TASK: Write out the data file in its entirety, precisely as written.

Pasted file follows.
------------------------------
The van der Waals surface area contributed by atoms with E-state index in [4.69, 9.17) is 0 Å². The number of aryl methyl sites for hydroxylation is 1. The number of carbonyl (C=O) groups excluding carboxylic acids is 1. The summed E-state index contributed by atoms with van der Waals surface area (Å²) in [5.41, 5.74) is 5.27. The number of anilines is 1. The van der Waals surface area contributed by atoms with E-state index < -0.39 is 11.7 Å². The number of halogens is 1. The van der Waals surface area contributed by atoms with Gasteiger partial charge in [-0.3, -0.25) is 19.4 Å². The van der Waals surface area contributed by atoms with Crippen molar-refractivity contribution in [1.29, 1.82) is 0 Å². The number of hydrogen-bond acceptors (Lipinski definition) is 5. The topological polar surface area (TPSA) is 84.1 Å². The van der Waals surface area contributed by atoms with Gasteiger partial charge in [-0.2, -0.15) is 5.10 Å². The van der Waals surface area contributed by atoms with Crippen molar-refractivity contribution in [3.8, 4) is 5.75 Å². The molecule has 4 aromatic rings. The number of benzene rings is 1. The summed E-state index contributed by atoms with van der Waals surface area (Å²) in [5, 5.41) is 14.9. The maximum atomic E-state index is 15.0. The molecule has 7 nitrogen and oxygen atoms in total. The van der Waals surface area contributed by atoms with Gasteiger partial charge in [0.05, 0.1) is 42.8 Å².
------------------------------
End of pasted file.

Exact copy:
The van der Waals surface area contributed by atoms with E-state index in [4.69, 9.17) is 0 Å². The number of aryl methyl sites for hydroxylation is 1. The number of carbonyl (C=O) groups excluding carboxylic acids is 1. The summed E-state index contributed by atoms with van der Waals surface area (Å²) in [5.41, 5.74) is 5.27. The number of anilines is 1. The van der Waals surface area contributed by atoms with E-state index < -0.39 is 11.7 Å². The number of halogens is 1. The van der Waals surface area contributed by atoms with Gasteiger partial charge in [-0.3, -0.25) is 19.4 Å². The van der Waals surface area contributed by atoms with Crippen molar-refractivity contribution in [1.29, 1.82) is 0 Å². The number of hydrogen-bond acceptors (Lipinski definition) is 5. The topological polar surface area (TPSA) is 84.1 Å². The van der Waals surface area contributed by atoms with Gasteiger partial charge in [-0.2, -0.15) is 5.10 Å². The van der Waals surface area contributed by atoms with Crippen molar-refractivity contribution in [3.8, 4) is 5.75 Å². The molecule has 4 aromatic rings. The number of benzene rings is 1. The summed E-state index contributed by atoms with van der Waals surface area (Å²) in [5, 5.41) is 14.9. The maximum atomic E-state index is 15.0. The molecule has 7 nitrogen and oxygen atoms in total. The van der Waals surface area contributed by atoms with Gasteiger partial charge in [0.05, 0.1) is 42.8 Å².